There is no indication given by Herodotus that the tactical doctrine of the Ionians differed in the slightest from that utilised by other Greeks of the period. It should be remembered that the Ionians were fully rooted within the Greek cultural system. The hoplite as a troop type was in place all across the Greek world by the beginning of the sixth century B.C. at the latest, and may have been in existence much earlier. Mainland Greek hoplites would win glory against the Persians just a few years later at Marathon and then again at Thermopylae. The Ionian hoplites were nevertheless crushed, and Herodotus could apply no gloss on the outcome to make the story more palatable to his audience.
It has been suggested that the Persian army at Ephesus may have been a mostly cavalry, or perhaps even all-cavalry, force. If so, this would illuminate how it covered so much ground in the aftermath of the attack on Sardis. In addition, it may very well have been that the Ionian hoplites were defeated by a Persian weapon system, bow-armed light cavalry, against which they could not respond. This deficiency did not, however, represent a fundamental difference between Ionian armies and those of mainland Greece, which were similarly vulnerable to missile cavalry. Low morale, weariness, poor reconnaissance, and heedlessness of the danger posed by the enemy are more likely culprits for Ionian failure than any variations in either tactics or the fighting qualities of the hoplites themselves.
Persian power projection: the Royal Road as a strategic asset
Another major difference at the time of the Ionian Revolt was that the Persians themselves were not suffering from an overextension of their lines of communication. Herodotus states that the journey along the Royal Road from Lydia (meaning specifically Sardis), in western Asia Minor, to Susa, where the Persian king made his capital, took no less than three months, or ninety days. In his book The Pursuit of Power, American historian William H. McNeill asserted that in the ancient world, for a ruler to “exert sovereign power effectively,” he “had to be able to bring superior force to bear if forcibly challenged either by revolt from within or by attack from without. But if a ruler and his bodyguard had to reside at least part of the year in a capital city, then a march of more than about ninety days from the capital became risky.”
The Ionian cities of western Asia Minor were at the very edge of this ninety-day radius of march. Once the Persian kings attempted to go much further than this, as in the cases of their campaigns in Greece, their lines of communication lengthened untenably. During his invasion of Greece, McNeill observes, “Xerxes trespassed far beyond the ninety-day radius of action from his capital in Iran. As a result, his campaigning season was cut too short to win decisive victory. By invading Greece the Persians had in fact exceeded the practical limit of imperial expansion.”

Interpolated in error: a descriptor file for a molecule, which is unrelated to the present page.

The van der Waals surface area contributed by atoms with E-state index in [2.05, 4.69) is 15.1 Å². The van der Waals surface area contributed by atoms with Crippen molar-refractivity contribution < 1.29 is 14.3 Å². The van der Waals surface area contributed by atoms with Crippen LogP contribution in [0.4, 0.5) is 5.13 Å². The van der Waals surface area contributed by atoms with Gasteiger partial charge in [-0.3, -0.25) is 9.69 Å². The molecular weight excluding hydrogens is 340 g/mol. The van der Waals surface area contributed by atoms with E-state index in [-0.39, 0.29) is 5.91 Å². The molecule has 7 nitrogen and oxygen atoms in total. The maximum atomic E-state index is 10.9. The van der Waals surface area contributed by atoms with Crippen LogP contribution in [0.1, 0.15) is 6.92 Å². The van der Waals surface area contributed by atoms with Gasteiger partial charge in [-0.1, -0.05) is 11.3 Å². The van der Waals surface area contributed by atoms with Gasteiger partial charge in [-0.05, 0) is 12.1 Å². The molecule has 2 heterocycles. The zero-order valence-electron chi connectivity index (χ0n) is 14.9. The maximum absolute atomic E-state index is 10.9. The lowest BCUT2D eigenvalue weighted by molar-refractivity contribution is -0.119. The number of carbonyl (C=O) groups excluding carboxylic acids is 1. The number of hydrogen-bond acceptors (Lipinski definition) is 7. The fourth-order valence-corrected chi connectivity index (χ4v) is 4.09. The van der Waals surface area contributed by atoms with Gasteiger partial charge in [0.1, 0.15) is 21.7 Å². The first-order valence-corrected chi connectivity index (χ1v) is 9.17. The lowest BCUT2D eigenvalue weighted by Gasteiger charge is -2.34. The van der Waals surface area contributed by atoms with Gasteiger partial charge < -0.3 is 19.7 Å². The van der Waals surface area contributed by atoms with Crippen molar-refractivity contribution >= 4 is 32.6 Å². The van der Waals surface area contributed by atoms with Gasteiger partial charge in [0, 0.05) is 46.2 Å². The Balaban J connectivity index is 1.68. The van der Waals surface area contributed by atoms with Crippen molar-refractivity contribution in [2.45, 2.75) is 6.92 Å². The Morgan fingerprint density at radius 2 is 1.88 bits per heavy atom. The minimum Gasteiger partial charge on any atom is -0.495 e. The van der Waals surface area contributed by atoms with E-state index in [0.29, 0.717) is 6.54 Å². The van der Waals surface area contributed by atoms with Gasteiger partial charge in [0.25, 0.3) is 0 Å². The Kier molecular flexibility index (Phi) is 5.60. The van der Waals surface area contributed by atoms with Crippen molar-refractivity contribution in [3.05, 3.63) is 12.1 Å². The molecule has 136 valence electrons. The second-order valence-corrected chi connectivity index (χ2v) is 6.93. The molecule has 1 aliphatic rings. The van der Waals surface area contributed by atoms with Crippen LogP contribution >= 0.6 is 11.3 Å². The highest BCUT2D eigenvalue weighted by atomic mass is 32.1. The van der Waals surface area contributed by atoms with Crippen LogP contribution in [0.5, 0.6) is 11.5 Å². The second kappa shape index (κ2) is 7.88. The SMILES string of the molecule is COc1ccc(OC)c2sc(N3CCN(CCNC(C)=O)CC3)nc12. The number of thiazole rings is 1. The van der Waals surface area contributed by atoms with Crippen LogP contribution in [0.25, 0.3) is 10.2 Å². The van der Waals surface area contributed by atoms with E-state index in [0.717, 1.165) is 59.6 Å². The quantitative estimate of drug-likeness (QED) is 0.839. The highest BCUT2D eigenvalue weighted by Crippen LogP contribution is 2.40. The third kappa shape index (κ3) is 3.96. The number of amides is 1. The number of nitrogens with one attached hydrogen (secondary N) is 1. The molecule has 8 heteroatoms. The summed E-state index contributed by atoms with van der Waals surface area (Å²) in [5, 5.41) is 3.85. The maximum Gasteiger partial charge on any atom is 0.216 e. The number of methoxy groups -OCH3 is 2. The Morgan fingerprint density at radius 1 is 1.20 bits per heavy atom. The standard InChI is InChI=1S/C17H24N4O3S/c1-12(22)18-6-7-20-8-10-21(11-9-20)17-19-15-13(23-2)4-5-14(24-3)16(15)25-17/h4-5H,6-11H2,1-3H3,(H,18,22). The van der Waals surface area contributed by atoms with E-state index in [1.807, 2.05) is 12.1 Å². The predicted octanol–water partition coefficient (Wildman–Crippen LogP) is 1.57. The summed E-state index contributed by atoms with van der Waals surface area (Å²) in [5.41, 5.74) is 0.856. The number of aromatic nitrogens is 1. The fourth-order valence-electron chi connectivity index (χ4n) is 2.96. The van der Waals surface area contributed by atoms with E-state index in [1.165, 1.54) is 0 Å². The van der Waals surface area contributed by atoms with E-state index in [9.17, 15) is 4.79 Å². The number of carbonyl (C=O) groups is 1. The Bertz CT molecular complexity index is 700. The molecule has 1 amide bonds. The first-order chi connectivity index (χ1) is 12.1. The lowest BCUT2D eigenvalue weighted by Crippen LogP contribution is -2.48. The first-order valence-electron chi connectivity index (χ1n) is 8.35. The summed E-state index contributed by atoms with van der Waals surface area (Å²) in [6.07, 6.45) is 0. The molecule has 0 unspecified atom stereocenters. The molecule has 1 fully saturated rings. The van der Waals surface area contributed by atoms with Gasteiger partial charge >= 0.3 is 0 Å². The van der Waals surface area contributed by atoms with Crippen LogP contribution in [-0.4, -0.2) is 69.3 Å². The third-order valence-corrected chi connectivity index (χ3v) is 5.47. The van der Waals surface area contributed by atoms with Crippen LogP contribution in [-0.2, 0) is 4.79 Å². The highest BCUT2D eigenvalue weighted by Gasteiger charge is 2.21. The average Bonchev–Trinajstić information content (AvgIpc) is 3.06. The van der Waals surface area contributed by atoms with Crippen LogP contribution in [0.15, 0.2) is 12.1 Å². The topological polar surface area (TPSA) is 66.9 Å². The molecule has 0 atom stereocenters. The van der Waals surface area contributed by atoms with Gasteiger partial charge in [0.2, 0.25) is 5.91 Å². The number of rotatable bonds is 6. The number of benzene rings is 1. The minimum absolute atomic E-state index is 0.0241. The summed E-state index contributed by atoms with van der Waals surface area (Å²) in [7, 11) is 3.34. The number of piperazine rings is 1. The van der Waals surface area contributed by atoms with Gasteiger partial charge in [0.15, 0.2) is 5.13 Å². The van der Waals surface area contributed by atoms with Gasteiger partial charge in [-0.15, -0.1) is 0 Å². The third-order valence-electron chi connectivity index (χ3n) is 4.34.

In contrast, far western Asia Minor, though distant from the imperial core in Iran, was still more or less within the ninety-day limit as set forth by McNeill. The alacrity with which Persian forces in Asia Minor west of the Halys responded to the summons to defend Sardis highlights the responsiveness of Darius’ army in the region. The Royal Road likely accelerated the Persians’ muster and sped their reaction, thereby enabling them to bring the Ionians to book soon after Sardis was burned. The Royal Road, it must be pointed out, however, ended at Sardis itself, and was of no use to the Persians once they had to transport their forces to Europe. In addition to however long it took Xerxes’ Persians to reach western Asia Minor, it is also possible, as Herodotus states, that it took still another ninety days for the Persians to travel from the Hellespont to Athens, thereby highlighting that time and distance were allies of the mainland Greeks during Xerxes’ invasion in ways that they were not for the Ionians during the Revolt. The Greeks of the mainland were thereby helped in their defensive stance by the overextension of the Persians once they had marched into Greece.
Marc G. DeSantis writes regularly on military matters and has contributed to Ancient Warfaremagazine. Look forward to his article on Darius the Great’s Scythian expedition in issue VIII.3, “Horsemen of the Steppes”. Subscribe now and receive the latest issue.